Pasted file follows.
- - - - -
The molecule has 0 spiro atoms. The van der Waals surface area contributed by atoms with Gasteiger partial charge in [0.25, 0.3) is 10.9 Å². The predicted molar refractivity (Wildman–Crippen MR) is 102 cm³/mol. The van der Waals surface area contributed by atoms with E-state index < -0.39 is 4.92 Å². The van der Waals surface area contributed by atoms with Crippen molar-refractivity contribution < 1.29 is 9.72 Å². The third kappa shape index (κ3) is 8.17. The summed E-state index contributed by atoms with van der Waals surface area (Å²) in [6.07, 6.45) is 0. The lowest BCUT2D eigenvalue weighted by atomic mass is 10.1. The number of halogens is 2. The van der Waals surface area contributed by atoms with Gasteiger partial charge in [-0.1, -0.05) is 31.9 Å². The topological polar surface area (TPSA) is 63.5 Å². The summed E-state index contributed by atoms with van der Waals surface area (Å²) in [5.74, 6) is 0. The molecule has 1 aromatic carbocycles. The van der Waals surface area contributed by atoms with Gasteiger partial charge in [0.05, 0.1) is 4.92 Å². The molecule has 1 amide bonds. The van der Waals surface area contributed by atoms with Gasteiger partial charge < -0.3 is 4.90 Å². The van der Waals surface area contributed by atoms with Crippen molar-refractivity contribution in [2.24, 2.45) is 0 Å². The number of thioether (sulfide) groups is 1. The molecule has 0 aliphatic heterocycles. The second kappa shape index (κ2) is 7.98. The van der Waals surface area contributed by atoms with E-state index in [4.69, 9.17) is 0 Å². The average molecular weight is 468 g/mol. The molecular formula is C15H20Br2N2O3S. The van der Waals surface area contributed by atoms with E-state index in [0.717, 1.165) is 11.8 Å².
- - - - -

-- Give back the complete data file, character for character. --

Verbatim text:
The molecule has 0 spiro atoms. The van der Waals surface area contributed by atoms with Gasteiger partial charge in [0.25, 0.3) is 10.9 Å². The predicted molar refractivity (Wildman–Crippen MR) is 102 cm³/mol. The van der Waals surface area contributed by atoms with E-state index < -0.39 is 4.92 Å². The van der Waals surface area contributed by atoms with Crippen molar-refractivity contribution < 1.29 is 9.72 Å². The third kappa shape index (κ3) is 8.17. The summed E-state index contributed by atoms with van der Waals surface area (Å²) in [6.07, 6.45) is 0. The lowest BCUT2D eigenvalue weighted by atomic mass is 10.1. The number of halogens is 2. The van der Waals surface area contributed by atoms with Gasteiger partial charge in [-0.1, -0.05) is 31.9 Å². The topological polar surface area (TPSA) is 63.5 Å². The summed E-state index contributed by atoms with van der Waals surface area (Å²) in [5.74, 6) is 0. The molecule has 1 aromatic carbocycles. The van der Waals surface area contributed by atoms with Gasteiger partial charge in [0.05, 0.1) is 4.92 Å². The molecule has 1 amide bonds. The van der Waals surface area contributed by atoms with Gasteiger partial charge < -0.3 is 4.90 Å². The van der Waals surface area contributed by atoms with Crippen molar-refractivity contribution in [2.24, 2.45) is 0 Å². The number of thioether (sulfide) groups is 1. The molecule has 0 aliphatic heterocycles. The second kappa shape index (κ2) is 7.98. The van der Waals surface area contributed by atoms with E-state index in [4.69, 9.17) is 0 Å². The average molecular weight is 468 g/mol. The molecular formula is C15H20Br2N2O3S. The van der Waals surface area contributed by atoms with E-state index in [0.717, 1.165) is 11.8 Å².